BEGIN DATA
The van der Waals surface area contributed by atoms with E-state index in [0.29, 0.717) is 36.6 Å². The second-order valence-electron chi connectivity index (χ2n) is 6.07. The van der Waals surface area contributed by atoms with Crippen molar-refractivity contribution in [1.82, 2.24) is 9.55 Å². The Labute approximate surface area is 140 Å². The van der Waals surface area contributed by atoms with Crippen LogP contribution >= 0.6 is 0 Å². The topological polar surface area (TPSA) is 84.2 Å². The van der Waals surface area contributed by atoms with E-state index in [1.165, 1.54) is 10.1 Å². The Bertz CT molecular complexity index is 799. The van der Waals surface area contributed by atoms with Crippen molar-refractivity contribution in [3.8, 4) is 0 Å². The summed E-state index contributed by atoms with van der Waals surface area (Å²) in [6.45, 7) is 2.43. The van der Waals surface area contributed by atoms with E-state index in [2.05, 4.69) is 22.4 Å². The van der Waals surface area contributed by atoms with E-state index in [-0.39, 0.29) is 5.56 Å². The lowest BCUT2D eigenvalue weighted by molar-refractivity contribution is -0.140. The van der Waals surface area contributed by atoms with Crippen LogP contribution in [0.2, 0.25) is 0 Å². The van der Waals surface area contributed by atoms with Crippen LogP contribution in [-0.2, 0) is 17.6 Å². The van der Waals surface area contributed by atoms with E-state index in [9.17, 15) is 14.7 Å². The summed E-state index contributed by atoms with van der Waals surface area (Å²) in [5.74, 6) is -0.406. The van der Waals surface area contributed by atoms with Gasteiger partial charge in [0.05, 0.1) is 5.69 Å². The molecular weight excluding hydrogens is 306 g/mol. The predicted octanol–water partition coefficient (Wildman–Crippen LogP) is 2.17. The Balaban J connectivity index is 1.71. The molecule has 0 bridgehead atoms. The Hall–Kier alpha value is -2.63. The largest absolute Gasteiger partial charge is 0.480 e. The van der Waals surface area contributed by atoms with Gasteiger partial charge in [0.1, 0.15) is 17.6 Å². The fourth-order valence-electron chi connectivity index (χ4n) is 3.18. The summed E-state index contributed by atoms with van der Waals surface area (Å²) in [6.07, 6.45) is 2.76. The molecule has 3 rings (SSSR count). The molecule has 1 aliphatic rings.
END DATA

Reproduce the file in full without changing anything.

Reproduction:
The van der Waals surface area contributed by atoms with E-state index in [0.29, 0.717) is 36.6 Å². The second-order valence-electron chi connectivity index (χ2n) is 6.07. The van der Waals surface area contributed by atoms with Crippen molar-refractivity contribution in [1.82, 2.24) is 9.55 Å². The Labute approximate surface area is 140 Å². The van der Waals surface area contributed by atoms with Crippen LogP contribution >= 0.6 is 0 Å². The topological polar surface area (TPSA) is 84.2 Å². The van der Waals surface area contributed by atoms with E-state index in [1.165, 1.54) is 10.1 Å². The Bertz CT molecular complexity index is 799. The van der Waals surface area contributed by atoms with Crippen molar-refractivity contribution in [3.8, 4) is 0 Å². The summed E-state index contributed by atoms with van der Waals surface area (Å²) in [6.45, 7) is 2.43. The van der Waals surface area contributed by atoms with E-state index in [2.05, 4.69) is 22.4 Å². The van der Waals surface area contributed by atoms with E-state index in [-0.39, 0.29) is 5.56 Å². The lowest BCUT2D eigenvalue weighted by molar-refractivity contribution is -0.140. The van der Waals surface area contributed by atoms with Crippen LogP contribution in [0.2, 0.25) is 0 Å². The van der Waals surface area contributed by atoms with Crippen LogP contribution in [-0.2, 0) is 17.6 Å². The van der Waals surface area contributed by atoms with E-state index in [9.17, 15) is 14.7 Å². The summed E-state index contributed by atoms with van der Waals surface area (Å²) in [5.74, 6) is -0.406. The van der Waals surface area contributed by atoms with Gasteiger partial charge in [0.05, 0.1) is 5.69 Å². The molecular weight excluding hydrogens is 306 g/mol. The predicted octanol–water partition coefficient (Wildman–Crippen LogP) is 2.17. The Balaban J connectivity index is 1.71. The molecule has 0 bridgehead atoms. The Hall–Kier alpha value is -2.63. The largest absolute Gasteiger partial charge is 0.480 e. The van der Waals surface area contributed by atoms with Gasteiger partial charge in [0.1, 0.15) is 17.6 Å². The fourth-order valence-electron chi connectivity index (χ4n) is 3.18. The summed E-state index contributed by atoms with van der Waals surface area (Å²) in [6.07, 6.45) is 2.76. The molecule has 3 rings (SSSR count). The molecule has 1 aliphatic rings.